Monday, 19 December 2011

Poem for Christmas

I wrote this pantoum for the recent Slingink Scribbling Slam which I was lucky enough to win. The other day I realised it would make a perfect Christmas poem to give to some of my writer friends. Here it is for anyone else who might like to read it.


This small night-light, this wax –

is it a wolf or a beaver-moon?

The candle wick quivers, is low;

it struggles to find a true north.

Is it a wolf or a beaver-moon,

a firefly’s glittering stage?

It struggles to find a true north

in the frost and iron of snow.

A firefly’s glittering stage?

There are huddles of birds

in the frost and iron of snow.

The harlequins have left.

There are huddles of birds

though rafters are empty of nests.

The harlequins have left

that tumbled, cavorted and sang.

Rafters are empty of nests;

yet something was here

that tumbled, cavorted and sang

in the dark – a star or a moth?

Something was here.

The wick of the candle is low

in the dark. A star or a moth:

this small night-light, this wax.

Mandy Pannett    Christmas 2011

Tuesday, 6 December 2011

Eric Ravilious

One thing that drew me towards the writing workshop at Cuckmere Haven  (previous blog) was the thought of seeing the landscape that had so inspired my favourite artist, Eric Ravilious. 1903-1942.

These are two of his paintings of the area:

Ravilious has crept into at least 6 of my poems, not always by name. In 'All the Invisibles' he is the character who falls in love 'with the whiteness of chalk' and strides off single mindedly on a mission of his own. He said of his painting 'Chalk Paths'  that 'The long white roads are a temptation. What quests they propose! They take us away to the thin air of the future or to the underworld of the past.'

Ravilious was employed by the government as a War Artist but it was the art he was following more than the war. There came a time when even the whiteness of chalk and the ever changing light over the sea and cliffs at Cuckmere Haven was not enough. It was while he was in search of  the radiance of northern skies that the plane he was in vanished over Iceland leaving no trace.

A long poem of mine called 'Later, all at once' has just been published by the journal SAND. In one part of it I mentioned the two fever vans from the Boer War that Ravilious  and his wife had come across, discarded in undergrowth,  at Ascham, and had cleaned and decorated to use as accommodation and as an artist's studio. Later in the poem, based on his own diary,  I wrote a further passage about him.

August 1942  Iceland
Enamoured with the still-life of buoys and anchors, chains and wrecks, he sketches a propeller that reminds him, he says, of a daffodil bloom. Later he dreams of a gibbous moon and a sun together, side by side, in a parched and coppery sky.
On his last but one mission he flies above mountains that stretch on for miles: a lunar landscape pillowed with craters, pale as salt with shadows like fronds in a pool.  A barrage of dust is thickening light; he is smitten by longing for rain.

Cuckmere Haven

Here are some pictures from the writing workshop I went to at Cuckmere Haven. It was beautifully and inspiringly led by the novelist and poet Kay Syrad. Coleridge would have enjoyed walking on the beach and wading through the river and sea with us; we were told that uneven ground suited his muse whereas Wordsworth preferred a straight gravel path. The Coastguard's Cottage where we were based was magical. No wonder it featured in the film of 'Atonement' I have a notebook of phrases and a head full of thoughts that may or may not turn into prose or a poem. For now I am content to absorb memories and impressions of a visionary day.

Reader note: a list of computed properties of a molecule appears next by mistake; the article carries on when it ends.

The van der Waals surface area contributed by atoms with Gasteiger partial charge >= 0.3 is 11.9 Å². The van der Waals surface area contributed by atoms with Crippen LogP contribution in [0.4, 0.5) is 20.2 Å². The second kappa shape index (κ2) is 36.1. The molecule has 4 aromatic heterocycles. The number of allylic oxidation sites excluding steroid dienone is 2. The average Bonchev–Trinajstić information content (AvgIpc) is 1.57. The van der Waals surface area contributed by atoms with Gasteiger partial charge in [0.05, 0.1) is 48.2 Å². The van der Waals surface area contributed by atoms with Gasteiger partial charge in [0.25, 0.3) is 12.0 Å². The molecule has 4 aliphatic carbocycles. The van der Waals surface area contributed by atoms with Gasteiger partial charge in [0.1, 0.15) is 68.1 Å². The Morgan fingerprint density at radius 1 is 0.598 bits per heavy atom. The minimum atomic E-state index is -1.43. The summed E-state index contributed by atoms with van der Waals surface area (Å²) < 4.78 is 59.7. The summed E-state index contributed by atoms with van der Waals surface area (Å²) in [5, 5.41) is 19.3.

Ovid's Birds

I have been reading about the hoopoe. Tereus was turned into one and, according to a translator of Ovid, 'An immoderate elongated beak juts out, like a long spear. The name of the bird is the hoopoe and it looks as though it is armed,'

This fits in with Wikipedia notes which describe the bird as 'a solitary forager. which usually feeds on the ground' and has such strong muscles in its head that its bill can be opened when it is inserted into the ground. This bill is also used as a weapon for a hoopoe is known to stab its rivals in flight.

A savage and powerful bird, a counterpart to the revengeful, desperate Tereus pursuing the nightingale and swallow through the forest for which there is no way out.

So far the legend. But in other cultures the hoopoe has a higher status - sacred in Ancient Egypt and Minoan Crete, the wisest of the birds in Persian literature, granted protection in countries where its diet of the pupae of the processionary moth helps the forests to survive.

This sudden interest in the hoopoe has come out of last night's workshop led by the gifted poet Jackie Wills who took the Slipstream, Poets on a short exploration of the world of translation - ancient and modern. I was particularly taken by Moniza Alvi's poems 'after' Jules Supervielle and need to read more but it was the Ovid that has hooked me most.

But not so much Tereus,  although today I seem to be following  the hoopoe's path - but Philomel, the agony of her transformation, her human voice ravaged and squeezed into the nightingale's song. I haven't included it in my poem but the image in my head was of a stroke victim or one in a coma who cannot speak the words that must be scorching the brain.

This is what I wrote last night:

Your throat is strangling from within
your epiglottis silted in hard breath.
What recompense are feathers now
of soft and forest brown, or melodies
that tease a poet's muse?
Forever dumb your human voice
like one small bird
must beat inside its cage.